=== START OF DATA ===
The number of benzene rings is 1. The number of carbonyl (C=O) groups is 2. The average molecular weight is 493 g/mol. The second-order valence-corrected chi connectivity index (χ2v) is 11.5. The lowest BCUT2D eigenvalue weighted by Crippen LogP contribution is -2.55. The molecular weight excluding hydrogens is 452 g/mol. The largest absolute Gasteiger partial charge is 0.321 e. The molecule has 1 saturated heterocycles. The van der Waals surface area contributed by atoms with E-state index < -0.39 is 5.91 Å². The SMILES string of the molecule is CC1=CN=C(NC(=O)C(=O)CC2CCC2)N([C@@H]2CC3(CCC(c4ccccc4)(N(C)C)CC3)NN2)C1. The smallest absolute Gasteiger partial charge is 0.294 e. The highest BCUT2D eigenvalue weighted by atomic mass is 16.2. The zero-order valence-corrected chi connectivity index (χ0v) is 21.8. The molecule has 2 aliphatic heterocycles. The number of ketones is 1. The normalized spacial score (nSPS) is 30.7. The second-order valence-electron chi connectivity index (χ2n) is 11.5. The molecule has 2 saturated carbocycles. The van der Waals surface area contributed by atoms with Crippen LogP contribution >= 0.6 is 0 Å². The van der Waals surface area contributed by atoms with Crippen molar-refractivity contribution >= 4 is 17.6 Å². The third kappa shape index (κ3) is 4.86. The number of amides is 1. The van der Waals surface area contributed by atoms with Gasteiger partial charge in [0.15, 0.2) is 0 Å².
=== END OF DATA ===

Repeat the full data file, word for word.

The number of benzene rings is 1. The number of carbonyl (C=O) groups is 2. The average molecular weight is 493 g/mol. The second-order valence-corrected chi connectivity index (χ2v) is 11.5. The lowest BCUT2D eigenvalue weighted by Crippen LogP contribution is -2.55. The molecular weight excluding hydrogens is 452 g/mol. The largest absolute Gasteiger partial charge is 0.321 e. The molecule has 1 saturated heterocycles. The van der Waals surface area contributed by atoms with E-state index < -0.39 is 5.91 Å². The SMILES string of the molecule is CC1=CN=C(NC(=O)C(=O)CC2CCC2)N([C@@H]2CC3(CCC(c4ccccc4)(N(C)C)CC3)NN2)C1. The smallest absolute Gasteiger partial charge is 0.294 e. The highest BCUT2D eigenvalue weighted by atomic mass is 16.2. The zero-order valence-corrected chi connectivity index (χ0v) is 21.8. The molecule has 2 aliphatic heterocycles. The number of ketones is 1. The normalized spacial score (nSPS) is 30.7. The second-order valence-electron chi connectivity index (χ2n) is 11.5. The molecule has 2 saturated carbocycles. The van der Waals surface area contributed by atoms with Crippen LogP contribution >= 0.6 is 0 Å². The van der Waals surface area contributed by atoms with Crippen molar-refractivity contribution >= 4 is 17.6 Å². The third kappa shape index (κ3) is 4.86. The number of amides is 1. The van der Waals surface area contributed by atoms with Gasteiger partial charge in [0.15, 0.2) is 0 Å².